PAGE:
I was interested in this book because of its connection to Kaizen, which I have had some informal interaction with in the past, working for one of the original Western Kaizen authors and advocates (but that's a whole different post for another day). Kaizen, in a nutshell, is an Eastern philosophy that says, basically, that great changes are accomplished in small steps. If you want to make a great improvement overall, it's the little things you change that will get you there. This resonates with me because big change? I don't embrace big change. The prospect of big change makes me pull the covers up over my head. But baby steps? I can handle that.
I have wholeheartedly embraced the notion of being a Renaissance woman my entire life. (That's code for being slightly ADD and flitting from one hobby or interest to the next.) My problem is, as soon as I get inspired by a pursuit (knitting, for example), I tend to want to specialize in it, be the best at it, devote my life to it and join the craft fair circuit, etc. ... thus going from gaining a general knowledge about something and turning it into a specialization. (Side Note: but then the slight ADD tendencies kick in and I abandon the pursuit for the next shiny object that catches my eye.)
Ingrid classifies people as generalists or specialists. Most of us are, by necessity, specialists in our careers. We learn to do something, then we hone the skill so that we do it well, because making a living may depend on being the best at what we do. Her contention is that if we can "cross train our brains" to be more of a generalist, by knowing a little something about a lot of things, as opposed to knowing "everything" about one thing, we'll have a more vigorous mind, a greater ability to be productive and be the definition of a "well rounded" individual.
Unfortunately, our society really wants us to specialize. My 10-year-old daughter, for example, is involved in the following: violin, concert band, soccer, basketball, volleyball, choir and occasionally drama. I've been told that she's getting "too old" for all of these things and if I want her to be "really good" at anything, she needs to focus on just one pursuit, just one sport. I think this is sad (but true in our society) and I hope that I can encourage her to continue being a Renaissance kid for at least a few more years.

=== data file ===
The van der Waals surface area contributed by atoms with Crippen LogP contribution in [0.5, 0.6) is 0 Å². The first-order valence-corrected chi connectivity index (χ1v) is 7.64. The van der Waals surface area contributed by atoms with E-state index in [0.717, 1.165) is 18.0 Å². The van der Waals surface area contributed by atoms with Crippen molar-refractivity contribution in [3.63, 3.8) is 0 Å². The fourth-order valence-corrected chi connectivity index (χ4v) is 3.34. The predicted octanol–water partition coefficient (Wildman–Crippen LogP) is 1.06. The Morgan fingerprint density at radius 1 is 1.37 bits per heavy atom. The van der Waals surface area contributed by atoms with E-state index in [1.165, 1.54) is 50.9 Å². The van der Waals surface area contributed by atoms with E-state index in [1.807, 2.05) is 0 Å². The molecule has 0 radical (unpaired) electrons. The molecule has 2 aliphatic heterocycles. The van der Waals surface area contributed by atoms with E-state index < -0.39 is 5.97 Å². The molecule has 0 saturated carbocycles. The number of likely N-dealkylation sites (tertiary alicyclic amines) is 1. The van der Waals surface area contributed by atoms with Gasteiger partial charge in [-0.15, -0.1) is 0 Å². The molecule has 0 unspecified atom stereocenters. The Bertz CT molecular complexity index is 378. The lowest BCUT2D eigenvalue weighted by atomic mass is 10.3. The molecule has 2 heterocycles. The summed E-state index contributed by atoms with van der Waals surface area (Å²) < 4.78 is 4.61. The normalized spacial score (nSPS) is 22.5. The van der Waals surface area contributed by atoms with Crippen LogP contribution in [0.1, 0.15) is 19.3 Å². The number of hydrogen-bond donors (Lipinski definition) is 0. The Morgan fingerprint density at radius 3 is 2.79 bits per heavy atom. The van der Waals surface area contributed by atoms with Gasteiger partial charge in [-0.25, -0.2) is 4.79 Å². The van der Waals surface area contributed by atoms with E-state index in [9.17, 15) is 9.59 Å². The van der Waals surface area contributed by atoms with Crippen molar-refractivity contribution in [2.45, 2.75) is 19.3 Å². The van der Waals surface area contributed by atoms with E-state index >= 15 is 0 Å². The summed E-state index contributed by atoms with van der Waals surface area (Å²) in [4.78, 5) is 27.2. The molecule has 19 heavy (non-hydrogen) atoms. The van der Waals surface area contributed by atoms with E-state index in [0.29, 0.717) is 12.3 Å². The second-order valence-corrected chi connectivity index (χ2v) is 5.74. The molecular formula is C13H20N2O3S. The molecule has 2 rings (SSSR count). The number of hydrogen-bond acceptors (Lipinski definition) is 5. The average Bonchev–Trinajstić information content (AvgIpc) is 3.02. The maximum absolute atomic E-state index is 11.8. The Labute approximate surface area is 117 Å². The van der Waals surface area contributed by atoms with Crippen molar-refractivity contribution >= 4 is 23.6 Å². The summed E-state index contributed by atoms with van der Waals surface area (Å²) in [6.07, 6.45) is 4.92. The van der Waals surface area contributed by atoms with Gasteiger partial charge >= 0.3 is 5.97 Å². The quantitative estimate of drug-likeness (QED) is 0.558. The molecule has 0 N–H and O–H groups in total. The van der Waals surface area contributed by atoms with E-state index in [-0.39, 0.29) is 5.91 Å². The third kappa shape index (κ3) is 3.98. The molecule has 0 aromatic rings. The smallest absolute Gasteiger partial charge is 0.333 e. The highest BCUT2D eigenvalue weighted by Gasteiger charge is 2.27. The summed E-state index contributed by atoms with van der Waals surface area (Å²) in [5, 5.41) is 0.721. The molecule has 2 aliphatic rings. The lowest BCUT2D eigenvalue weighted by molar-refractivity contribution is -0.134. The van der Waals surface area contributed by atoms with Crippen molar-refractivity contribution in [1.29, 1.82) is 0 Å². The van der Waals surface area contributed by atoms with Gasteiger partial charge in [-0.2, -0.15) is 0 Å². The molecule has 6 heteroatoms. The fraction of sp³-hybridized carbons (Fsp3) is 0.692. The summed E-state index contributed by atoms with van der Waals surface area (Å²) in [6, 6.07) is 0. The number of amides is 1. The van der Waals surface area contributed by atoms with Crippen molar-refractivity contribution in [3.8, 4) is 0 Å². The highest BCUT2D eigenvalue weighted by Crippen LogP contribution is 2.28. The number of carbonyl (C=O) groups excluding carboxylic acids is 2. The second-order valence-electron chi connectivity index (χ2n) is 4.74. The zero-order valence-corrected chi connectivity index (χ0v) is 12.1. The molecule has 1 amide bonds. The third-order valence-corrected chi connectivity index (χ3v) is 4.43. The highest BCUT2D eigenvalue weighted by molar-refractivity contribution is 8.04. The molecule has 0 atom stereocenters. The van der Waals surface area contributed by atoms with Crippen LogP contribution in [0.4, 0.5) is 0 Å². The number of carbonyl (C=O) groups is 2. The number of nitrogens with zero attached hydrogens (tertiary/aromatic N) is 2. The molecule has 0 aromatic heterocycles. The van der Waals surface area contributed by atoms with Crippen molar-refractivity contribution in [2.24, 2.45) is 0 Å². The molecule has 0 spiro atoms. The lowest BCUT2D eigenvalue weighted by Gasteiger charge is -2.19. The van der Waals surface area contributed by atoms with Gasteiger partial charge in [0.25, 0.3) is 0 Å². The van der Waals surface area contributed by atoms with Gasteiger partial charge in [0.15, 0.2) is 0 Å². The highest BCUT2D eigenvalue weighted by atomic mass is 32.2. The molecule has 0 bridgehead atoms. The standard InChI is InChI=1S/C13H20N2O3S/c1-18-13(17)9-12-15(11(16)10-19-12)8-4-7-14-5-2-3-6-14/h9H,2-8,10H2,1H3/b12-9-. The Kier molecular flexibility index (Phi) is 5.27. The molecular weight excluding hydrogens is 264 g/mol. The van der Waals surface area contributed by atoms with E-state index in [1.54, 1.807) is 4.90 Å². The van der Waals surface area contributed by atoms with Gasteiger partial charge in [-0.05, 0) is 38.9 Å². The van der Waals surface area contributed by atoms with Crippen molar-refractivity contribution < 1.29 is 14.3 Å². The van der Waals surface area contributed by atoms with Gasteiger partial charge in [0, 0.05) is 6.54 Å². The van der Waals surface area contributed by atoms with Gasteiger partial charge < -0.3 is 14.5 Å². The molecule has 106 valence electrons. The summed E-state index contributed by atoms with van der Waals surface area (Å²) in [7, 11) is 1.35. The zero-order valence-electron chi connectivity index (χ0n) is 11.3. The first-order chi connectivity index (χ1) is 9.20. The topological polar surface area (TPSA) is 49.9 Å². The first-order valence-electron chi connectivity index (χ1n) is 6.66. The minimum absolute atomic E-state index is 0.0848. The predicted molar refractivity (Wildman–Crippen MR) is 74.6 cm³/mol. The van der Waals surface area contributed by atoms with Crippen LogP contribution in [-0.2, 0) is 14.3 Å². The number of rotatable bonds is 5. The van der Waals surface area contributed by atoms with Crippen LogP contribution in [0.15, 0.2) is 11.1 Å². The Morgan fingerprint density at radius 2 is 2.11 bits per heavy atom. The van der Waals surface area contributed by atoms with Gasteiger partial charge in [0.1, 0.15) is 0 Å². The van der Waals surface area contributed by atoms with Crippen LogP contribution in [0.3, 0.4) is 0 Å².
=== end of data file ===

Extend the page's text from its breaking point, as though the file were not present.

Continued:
I am amazed at the amount of research the author did in writing this book. She truly practices what she preaches and has an amazingly vast base of knowledge. I would imagine that she is the type of person who can speak to any issue that you throw out at her and would be a lot of fun to grab a drink with and talk about everything from European politics to shoe shopping.
When I received "The Vigorous Mind" as my assigned book, I won't lie. I was a little bit disappointed. Self help? I wanted a murder mystery! But I'm happy to say that I am well rounded enough to appreciate having a little self help tossed into my predominantly fiction reading list and I'm truly glad this book came my way. I'd definitely recommend it to anyone who is looking to expand their horizons or shake up their current routine.
Available at Barnes & Noble.